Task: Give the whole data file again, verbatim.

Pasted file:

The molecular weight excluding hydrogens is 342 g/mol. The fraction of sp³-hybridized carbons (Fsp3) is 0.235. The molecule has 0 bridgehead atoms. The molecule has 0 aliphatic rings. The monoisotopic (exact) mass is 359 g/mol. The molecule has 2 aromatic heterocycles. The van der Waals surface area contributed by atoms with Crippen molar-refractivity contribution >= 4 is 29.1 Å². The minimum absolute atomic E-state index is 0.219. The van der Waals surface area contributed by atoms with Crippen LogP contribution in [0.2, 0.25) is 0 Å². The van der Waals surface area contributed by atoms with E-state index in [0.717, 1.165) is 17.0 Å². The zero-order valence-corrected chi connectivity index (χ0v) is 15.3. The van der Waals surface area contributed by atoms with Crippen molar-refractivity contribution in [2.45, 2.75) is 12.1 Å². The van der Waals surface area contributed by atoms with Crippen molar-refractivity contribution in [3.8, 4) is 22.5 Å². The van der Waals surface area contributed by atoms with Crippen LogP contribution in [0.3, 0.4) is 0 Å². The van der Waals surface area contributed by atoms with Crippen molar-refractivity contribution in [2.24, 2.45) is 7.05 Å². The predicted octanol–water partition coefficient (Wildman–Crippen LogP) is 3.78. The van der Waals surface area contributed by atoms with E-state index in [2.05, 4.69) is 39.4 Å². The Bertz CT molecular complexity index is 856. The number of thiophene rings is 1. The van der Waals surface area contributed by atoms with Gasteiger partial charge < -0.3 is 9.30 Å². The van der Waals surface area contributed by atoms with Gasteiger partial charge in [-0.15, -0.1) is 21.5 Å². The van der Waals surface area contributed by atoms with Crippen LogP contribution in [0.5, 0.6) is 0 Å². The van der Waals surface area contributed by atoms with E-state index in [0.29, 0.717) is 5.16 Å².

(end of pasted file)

The molecular weight excluding hydrogens is 342 g/mol. The fraction of sp³-hybridized carbons (Fsp3) is 0.235. The molecule has 0 bridgehead atoms. The molecule has 0 aliphatic rings. The monoisotopic (exact) mass is 359 g/mol. The molecule has 2 aromatic heterocycles. The van der Waals surface area contributed by atoms with Crippen molar-refractivity contribution >= 4 is 29.1 Å². The minimum absolute atomic E-state index is 0.219. The van der Waals surface area contributed by atoms with Crippen LogP contribution in [0.2, 0.25) is 0 Å². The van der Waals surface area contributed by atoms with E-state index in [0.717, 1.165) is 17.0 Å². The zero-order valence-corrected chi connectivity index (χ0v) is 15.3. The van der Waals surface area contributed by atoms with Crippen molar-refractivity contribution in [2.45, 2.75) is 12.1 Å². The van der Waals surface area contributed by atoms with Crippen molar-refractivity contribution in [3.8, 4) is 22.5 Å². The van der Waals surface area contributed by atoms with Crippen LogP contribution in [0.3, 0.4) is 0 Å². The van der Waals surface area contributed by atoms with Crippen molar-refractivity contribution in [2.24, 2.45) is 7.05 Å². The predicted octanol–water partition coefficient (Wildman–Crippen LogP) is 3.78. The van der Waals surface area contributed by atoms with E-state index in [2.05, 4.69) is 39.4 Å². The Bertz CT molecular complexity index is 856. The number of thiophene rings is 1. The van der Waals surface area contributed by atoms with Gasteiger partial charge < -0.3 is 9.30 Å². The van der Waals surface area contributed by atoms with Gasteiger partial charge in [-0.15, -0.1) is 21.5 Å². The van der Waals surface area contributed by atoms with Crippen LogP contribution in [0.5, 0.6) is 0 Å². The van der Waals surface area contributed by atoms with E-state index in [0.29, 0.717) is 5.16 Å².